Aggression Looks Different in Alzheimer’s Vs. Frontotemporal Dementia

By Mylea Charvat | March 30th, 2023

Research shows that the dementia symptom of aggression manifests differently depending on the type of dementia a person has. Here's a look at the distinction between Alzheimer's and FTD.

For caregivers, watching a loved one struggle with memory loss can be devastating. The aggression that sometimes accompanies memory loss can be even harder to grapple with—literally and figuratively. Sometimes people with Alzheimer’s disease or other dementias lash out unexpectedly. It might be traced to a physical cause, like an uncomfortable infection that hasn’t been treated. It might be due to an environmental stress, like loud noises or a large crowd.

“If you notice socially deviant or criminal behavior
in a person who has previously acted normally,
you should be attentive and help the person get
examined by a physician, as it could
be the first sign of dementia.”

Sometimes, though, the reason isn’t so easy to pinpoint. A new study from Lund University in Sweden found that one third of patients with frontotemporal dementia or Alzheimer’s disease were physically aggressive toward healthcare staff, relatives, strangers and animals.

Aggression manifest differently in different forms of dementia

The study found that there are differences in aggression depending on the type of dementia.

For people with frontotemporal dementia, physical aggression started early in their disease. The frontal parts of the brain control things like empathy, impulse, personality and judgment. Alzheimer’s, on the other hand, is located further back in the brain, in an area associated with memory and orientation in space and time.

People living with Alzheimer’s were more likely to be physically aggressive, though that behavior was less frequent, less violent, and less likely to be directed at strangers than behavior observed in those with frontotemporal dementia.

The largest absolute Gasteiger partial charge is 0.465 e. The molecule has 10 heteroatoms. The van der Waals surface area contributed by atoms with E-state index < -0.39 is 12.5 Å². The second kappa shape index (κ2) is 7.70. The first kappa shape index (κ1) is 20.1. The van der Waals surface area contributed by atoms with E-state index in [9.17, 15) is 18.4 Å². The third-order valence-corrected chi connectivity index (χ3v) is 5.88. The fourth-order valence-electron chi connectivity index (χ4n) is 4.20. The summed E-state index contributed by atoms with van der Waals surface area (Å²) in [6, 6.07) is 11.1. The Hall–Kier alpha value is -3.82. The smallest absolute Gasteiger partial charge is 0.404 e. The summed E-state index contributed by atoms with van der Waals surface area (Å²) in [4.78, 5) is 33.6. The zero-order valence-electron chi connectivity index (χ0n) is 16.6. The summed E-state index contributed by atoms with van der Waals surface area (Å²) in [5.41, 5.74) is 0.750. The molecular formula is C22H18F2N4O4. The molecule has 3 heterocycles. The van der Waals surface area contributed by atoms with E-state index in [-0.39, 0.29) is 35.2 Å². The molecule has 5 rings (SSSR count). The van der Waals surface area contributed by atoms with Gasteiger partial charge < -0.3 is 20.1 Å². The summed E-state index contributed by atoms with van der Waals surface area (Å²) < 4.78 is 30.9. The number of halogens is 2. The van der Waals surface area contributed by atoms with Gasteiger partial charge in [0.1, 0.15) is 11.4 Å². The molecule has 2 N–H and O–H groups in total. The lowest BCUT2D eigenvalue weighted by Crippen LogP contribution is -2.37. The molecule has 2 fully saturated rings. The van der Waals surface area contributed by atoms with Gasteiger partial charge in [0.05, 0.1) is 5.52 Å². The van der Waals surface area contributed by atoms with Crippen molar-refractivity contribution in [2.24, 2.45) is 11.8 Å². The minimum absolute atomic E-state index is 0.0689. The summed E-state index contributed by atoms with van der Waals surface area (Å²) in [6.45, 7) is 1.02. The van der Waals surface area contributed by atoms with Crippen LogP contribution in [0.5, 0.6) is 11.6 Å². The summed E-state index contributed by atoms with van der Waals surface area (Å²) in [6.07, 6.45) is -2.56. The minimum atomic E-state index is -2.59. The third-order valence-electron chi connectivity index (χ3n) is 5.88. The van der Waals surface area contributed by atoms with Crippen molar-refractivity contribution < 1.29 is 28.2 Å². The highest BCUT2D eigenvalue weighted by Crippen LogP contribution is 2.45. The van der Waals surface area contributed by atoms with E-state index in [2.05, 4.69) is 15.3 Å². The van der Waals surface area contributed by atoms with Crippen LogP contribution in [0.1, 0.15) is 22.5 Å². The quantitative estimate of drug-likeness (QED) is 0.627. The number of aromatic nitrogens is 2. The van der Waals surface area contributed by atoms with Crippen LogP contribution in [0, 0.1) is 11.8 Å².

Another clear distinction arose around at whom the anger or aggression was directed: The study found that twenty-one percent of physically aggressive patients with frontotemporal dementia directed their aggression at strangers, compared to two percent of Alzheimer’s patients.

Are symptoms worse in early dementia?

Clinicians have suspected that people with early-onset Alzheimer’s, which becomes symptomatic in people aged 65 or younger, tend to decline more rapidly than those with the more common late-onset Alzheimer’s. Studies have shown that the brains of those with early-onset Alzheimer’s tend to have greater degeneration, compared to late-onset Alzheimer’s patients. But, whether early-onset Alzheimer’s comes with greater severity of behavioral symptoms (also known as neuropsychiatric symptoms) hasn’t been clearly shown in research.

One study published in the European Journal of Neurology indicated that these types of neuropsychiatric symptoms — including aggression — were more severe in patients with early-onset Alzheimer’s than those with late-onset Alzheimer’s.

“The differences in clinical symptoms may reflect differences in how the disease — the tau or amyloid proteins — are spreading within the brain,” Dr. Neus Falgàs, a postdoctoral researcher at the University of California San Francisco, told Being Patient. “It’s a way to know better how the disease progresses over time within” the different forms of Alzheimer’s.

What should I do if I notice extreme personality changes in my loved one?

Physical aggression or extreme changes in behavior can be an early sign of dementia.

“If you notice socially deviant or criminal behavior in a person who has previously acted normally, you should be attentive and help the person get examined by a physician, as it could be the first sign of dementia,” said lead study author of the Lund University Madeleine Liljegren.

UPDATED MARCH 31, 2023: This article from September 2017 was updated to provide additional information for our readers.

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